In 1927, he left his master and began his new style in Tokyo. It attracted a huge following that included many high-ranking instructors. Some of them were so impressed that they sent their own students to O Sensei.
Later, in 1942, O Sensei moved back to a farm in the country, saying that Budo and farming were one and the same. It was at this time that he first used the name Aikido.
It is related about O Sensei, that at this time a high-ranking soldier in the Japanese army journeyed to find him, and upon seeing O Sensei, the young soldier demanded that he come back and serve in the war. It was a matter of patriotic duty, he said.
O Sensei refused.
Angry, the younger man drew his sword and attacked. O Sensei disarmed him without hurting him, then calmly tossed the sword away. The young man retrieved his sword and attacked again --- once again, O Sensei disarmed him and tossed the sword. A third time the soldier attacked with the same result.
This time, the soldier became O Sensei's disciple.
The similarities in strategy needn't be pointed out. But there is a subtle relation that might be missed. Gandhi, when on trial, went on to â€œinvite and cheerfully to submit to the highest penalty that can be inflicted upon meâ€.
Oxford's The Concise History Of India relates:
â€œThe judge, on his part, said that the charges carried a prison term of six years, but he added that if the government later saw fit to reduce the sentence, `no one would be better pleased than I'.
â€œGandhi also used this trial to articulate in dramatic fashion central elements of his political style. Refusing to be placed in the powerless and humiliating position of the usual defendant, Gandhi defiantly pleaded guilty and even took upon himself responsibility for the acts of others. In the process he at once embraced, yet repudiated as incompatible with colonialism, British notions of `justice'. At the same time, by bringing suffering upon himself, he enhanced his saintly role as one who sacrifices for the good of all.â€
Gandhi's influence caused a â€œsurprising amount of reasonableness, if not actual goodwill,â€ to pervade the dealings between the British and the Congress. This showed itself most visibly in jail, where â€œCongress leaders were accorded a special A-class accommodation that allowed them books, visitors, and food not permitted ordinary prisoners.â€
Here, then, is the subtle relation: Gandhi refused to retaliate, and, consequently, he morally disarmed his prosecutors. O sensei refused to retaliate, and, he physically disarmed his opponent.
(Again, Christ agrees: â€œAnd if any man will sue thee at the law, and take away thy coat, let him have thy cloak also.â€)
England gave in and left India; the House accepted Bradlaugh; O Sensei's attacker became his disciple.
Of course, Rome became the centre of Christianity.
Here is one last similarity between all parties: Jesus the carpenter's son was later named `The Christ,' or `anointed.' Bradlaugh became `Our Charlie'. Mohandas Gandhi became `The Mahatma' Gandhi. Morihei Ueshiba is now called `O Sensei'.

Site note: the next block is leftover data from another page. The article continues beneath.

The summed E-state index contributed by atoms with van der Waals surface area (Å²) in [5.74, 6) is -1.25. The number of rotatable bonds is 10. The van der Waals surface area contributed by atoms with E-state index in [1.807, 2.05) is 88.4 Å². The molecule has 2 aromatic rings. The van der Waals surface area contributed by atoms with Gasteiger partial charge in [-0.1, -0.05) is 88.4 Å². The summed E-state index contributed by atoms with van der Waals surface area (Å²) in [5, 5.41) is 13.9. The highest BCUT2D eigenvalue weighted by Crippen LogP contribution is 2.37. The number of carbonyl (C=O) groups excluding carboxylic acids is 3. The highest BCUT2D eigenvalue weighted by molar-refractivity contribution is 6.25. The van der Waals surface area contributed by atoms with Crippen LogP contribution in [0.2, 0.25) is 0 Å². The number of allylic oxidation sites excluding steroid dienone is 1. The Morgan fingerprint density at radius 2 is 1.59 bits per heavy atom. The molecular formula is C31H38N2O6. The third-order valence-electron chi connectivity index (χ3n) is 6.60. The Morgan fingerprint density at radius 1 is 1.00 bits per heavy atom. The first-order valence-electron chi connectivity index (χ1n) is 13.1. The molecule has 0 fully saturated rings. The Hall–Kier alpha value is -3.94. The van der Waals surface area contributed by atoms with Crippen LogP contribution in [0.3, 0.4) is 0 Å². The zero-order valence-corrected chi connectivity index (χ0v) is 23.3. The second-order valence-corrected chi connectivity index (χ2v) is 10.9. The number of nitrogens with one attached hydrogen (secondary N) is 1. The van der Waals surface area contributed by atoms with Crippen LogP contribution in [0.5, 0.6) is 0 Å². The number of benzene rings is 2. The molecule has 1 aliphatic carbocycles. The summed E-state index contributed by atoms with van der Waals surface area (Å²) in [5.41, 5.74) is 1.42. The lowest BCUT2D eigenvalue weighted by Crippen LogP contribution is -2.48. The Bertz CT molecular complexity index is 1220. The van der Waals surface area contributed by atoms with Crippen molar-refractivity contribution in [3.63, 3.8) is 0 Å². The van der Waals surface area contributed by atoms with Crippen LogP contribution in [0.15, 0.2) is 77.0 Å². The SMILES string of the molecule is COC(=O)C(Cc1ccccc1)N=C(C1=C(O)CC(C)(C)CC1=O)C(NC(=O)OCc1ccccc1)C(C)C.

The names, of course, are not part of the Strategy, as they were not self-given. But they may be a result of the Strategy.
The implications are three: From a practical point of view, Christ and his teachings have been tested and qualified as pertinent, not outdated or irrelevant; similarly, the other major religions and atheism, have equally been qualified; lastly, the truly sincere members of any of the above ways are in actuality following the same way. Or, in other words: the true separator of humanity (and consequently the cause of war and oppression) is language.
A church-goer would do well to ask himself: â€œAm I converting people to a way or a word?â€ A hater of the church might do well to ask: â€œAm I an enemy of the way of Christ, or of those who clothe themselves in Christian terminology?â€ It is a question of the baby and the bath water.
This tool of ours called language has drawn the attention of humanity away from truth (and each other) for so long, it is perhaps our greatest enemy. Like the Sabbath had, words were created to serve Man, but have ended up ruling him. Today, there seems to be a rush to convert all the Wisdom of the Ancients out of mystic terminology and into the language of physics --- as if the modern clinical labels are allowed and the more poetic images of the past forbidden. Both are clothing the same truth.
Shakespeare once pointed out that even the Devil can quote scripture to justify his own purposes. If you read the bible, it is important, is it not, to pay more attention to what Christ did than what he said? For example, he said: â€œI bring not peace but a sword!â€ Out of context this could mean much mischief. But Christ never once took up a sword against any person in the literal sense.